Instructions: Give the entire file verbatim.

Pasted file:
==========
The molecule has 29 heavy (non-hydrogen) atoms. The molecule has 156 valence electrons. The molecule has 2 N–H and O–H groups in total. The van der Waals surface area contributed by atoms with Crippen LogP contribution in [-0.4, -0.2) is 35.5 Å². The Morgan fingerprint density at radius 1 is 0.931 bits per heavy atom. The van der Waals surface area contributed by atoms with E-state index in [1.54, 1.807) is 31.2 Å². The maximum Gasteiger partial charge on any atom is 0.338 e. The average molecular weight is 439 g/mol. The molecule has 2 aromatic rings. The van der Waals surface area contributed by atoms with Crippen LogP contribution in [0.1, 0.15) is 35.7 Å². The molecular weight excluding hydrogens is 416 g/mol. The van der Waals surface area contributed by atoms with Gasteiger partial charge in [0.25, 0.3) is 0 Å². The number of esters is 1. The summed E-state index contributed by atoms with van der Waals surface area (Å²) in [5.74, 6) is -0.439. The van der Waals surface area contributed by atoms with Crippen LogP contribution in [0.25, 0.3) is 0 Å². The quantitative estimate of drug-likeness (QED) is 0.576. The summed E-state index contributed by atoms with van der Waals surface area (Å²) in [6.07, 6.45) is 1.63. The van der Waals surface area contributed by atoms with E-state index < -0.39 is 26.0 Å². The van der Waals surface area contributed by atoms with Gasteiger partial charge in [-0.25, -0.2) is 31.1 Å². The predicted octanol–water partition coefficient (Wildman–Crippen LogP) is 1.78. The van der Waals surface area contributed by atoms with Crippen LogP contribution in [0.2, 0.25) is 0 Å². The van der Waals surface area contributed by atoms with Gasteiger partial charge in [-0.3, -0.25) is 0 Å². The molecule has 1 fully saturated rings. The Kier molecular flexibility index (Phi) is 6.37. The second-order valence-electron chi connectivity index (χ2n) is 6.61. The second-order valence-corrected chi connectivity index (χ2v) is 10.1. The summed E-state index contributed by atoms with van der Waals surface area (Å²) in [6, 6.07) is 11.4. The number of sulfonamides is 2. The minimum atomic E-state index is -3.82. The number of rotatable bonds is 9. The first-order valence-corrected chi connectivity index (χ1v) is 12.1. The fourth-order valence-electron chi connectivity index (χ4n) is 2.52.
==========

The molecule has 29 heavy (non-hydrogen) atoms. The molecule has 156 valence electrons. The molecule has 2 N–H and O–H groups in total. The van der Waals surface area contributed by atoms with Crippen LogP contribution in [-0.4, -0.2) is 35.5 Å². The Morgan fingerprint density at radius 1 is 0.931 bits per heavy atom. The van der Waals surface area contributed by atoms with E-state index in [1.54, 1.807) is 31.2 Å². The maximum Gasteiger partial charge on any atom is 0.338 e. The average molecular weight is 439 g/mol. The molecule has 2 aromatic rings. The van der Waals surface area contributed by atoms with Crippen LogP contribution in [0.1, 0.15) is 35.7 Å². The molecular weight excluding hydrogens is 416 g/mol. The van der Waals surface area contributed by atoms with Gasteiger partial charge in [0.25, 0.3) is 0 Å². The number of esters is 1. The summed E-state index contributed by atoms with van der Waals surface area (Å²) in [5.74, 6) is -0.439. The van der Waals surface area contributed by atoms with Crippen LogP contribution in [0.25, 0.3) is 0 Å². The quantitative estimate of drug-likeness (QED) is 0.576. The summed E-state index contributed by atoms with van der Waals surface area (Å²) in [6.07, 6.45) is 1.63. The van der Waals surface area contributed by atoms with E-state index < -0.39 is 26.0 Å². The van der Waals surface area contributed by atoms with Gasteiger partial charge in [-0.25, -0.2) is 31.1 Å². The predicted octanol–water partition coefficient (Wildman–Crippen LogP) is 1.78. The van der Waals surface area contributed by atoms with Crippen LogP contribution in [0.2, 0.25) is 0 Å². The van der Waals surface area contributed by atoms with Gasteiger partial charge in [-0.3, -0.25) is 0 Å². The molecule has 1 fully saturated rings. The Kier molecular flexibility index (Phi) is 6.37. The second-order valence-electron chi connectivity index (χ2n) is 6.61. The second-order valence-corrected chi connectivity index (χ2v) is 10.1. The summed E-state index contributed by atoms with van der Waals surface area (Å²) in [6, 6.07) is 11.4. The number of sulfonamides is 2. The minimum atomic E-state index is -3.82. The number of rotatable bonds is 9. The first-order valence-corrected chi connectivity index (χ1v) is 12.1. The fourth-order valence-electron chi connectivity index (χ4n) is 2.52.